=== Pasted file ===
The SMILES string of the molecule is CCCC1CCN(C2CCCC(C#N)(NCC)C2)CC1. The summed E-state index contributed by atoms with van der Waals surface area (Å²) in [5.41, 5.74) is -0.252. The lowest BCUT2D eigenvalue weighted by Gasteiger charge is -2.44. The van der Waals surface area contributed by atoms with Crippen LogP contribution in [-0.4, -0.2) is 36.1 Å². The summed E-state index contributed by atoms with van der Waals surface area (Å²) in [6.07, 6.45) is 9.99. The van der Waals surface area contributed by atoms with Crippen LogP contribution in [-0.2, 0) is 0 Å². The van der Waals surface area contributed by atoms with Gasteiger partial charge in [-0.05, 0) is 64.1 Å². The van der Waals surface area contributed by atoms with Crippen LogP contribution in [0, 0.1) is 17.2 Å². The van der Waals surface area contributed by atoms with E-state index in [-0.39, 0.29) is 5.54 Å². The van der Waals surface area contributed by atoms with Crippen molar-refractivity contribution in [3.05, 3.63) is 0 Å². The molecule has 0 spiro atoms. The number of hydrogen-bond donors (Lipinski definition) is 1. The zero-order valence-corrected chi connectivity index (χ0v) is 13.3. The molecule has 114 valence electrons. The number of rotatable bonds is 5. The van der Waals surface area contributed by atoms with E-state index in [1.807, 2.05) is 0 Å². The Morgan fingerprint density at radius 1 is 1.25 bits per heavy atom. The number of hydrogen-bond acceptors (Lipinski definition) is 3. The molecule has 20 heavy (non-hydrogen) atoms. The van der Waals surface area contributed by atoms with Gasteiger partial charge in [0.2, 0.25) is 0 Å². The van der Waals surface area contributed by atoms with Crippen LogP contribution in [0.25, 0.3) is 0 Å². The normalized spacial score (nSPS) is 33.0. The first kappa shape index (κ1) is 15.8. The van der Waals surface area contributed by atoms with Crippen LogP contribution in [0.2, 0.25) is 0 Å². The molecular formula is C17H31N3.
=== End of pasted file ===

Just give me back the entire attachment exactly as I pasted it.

The SMILES string of the molecule is CCCC1CCN(C2CCCC(C#N)(NCC)C2)CC1. The summed E-state index contributed by atoms with van der Waals surface area (Å²) in [5.41, 5.74) is -0.252. The lowest BCUT2D eigenvalue weighted by Gasteiger charge is -2.44. The van der Waals surface area contributed by atoms with Crippen LogP contribution in [-0.4, -0.2) is 36.1 Å². The summed E-state index contributed by atoms with van der Waals surface area (Å²) in [6.07, 6.45) is 9.99. The van der Waals surface area contributed by atoms with Crippen LogP contribution in [-0.2, 0) is 0 Å². The van der Waals surface area contributed by atoms with Gasteiger partial charge in [-0.05, 0) is 64.1 Å². The van der Waals surface area contributed by atoms with Crippen LogP contribution in [0, 0.1) is 17.2 Å². The van der Waals surface area contributed by atoms with E-state index in [-0.39, 0.29) is 5.54 Å². The van der Waals surface area contributed by atoms with Crippen molar-refractivity contribution in [3.05, 3.63) is 0 Å². The molecule has 0 spiro atoms. The number of hydrogen-bond donors (Lipinski definition) is 1. The zero-order valence-corrected chi connectivity index (χ0v) is 13.3. The molecule has 114 valence electrons. The number of rotatable bonds is 5. The van der Waals surface area contributed by atoms with E-state index in [1.807, 2.05) is 0 Å². The Morgan fingerprint density at radius 1 is 1.25 bits per heavy atom. The number of hydrogen-bond acceptors (Lipinski definition) is 3. The molecule has 20 heavy (non-hydrogen) atoms. The van der Waals surface area contributed by atoms with Gasteiger partial charge in [0.2, 0.25) is 0 Å². The van der Waals surface area contributed by atoms with Crippen LogP contribution in [0.25, 0.3) is 0 Å². The normalized spacial score (nSPS) is 33.0. The first kappa shape index (κ1) is 15.8. The van der Waals surface area contributed by atoms with Crippen LogP contribution in [0.2, 0.25) is 0 Å². The molecular formula is C17H31N3.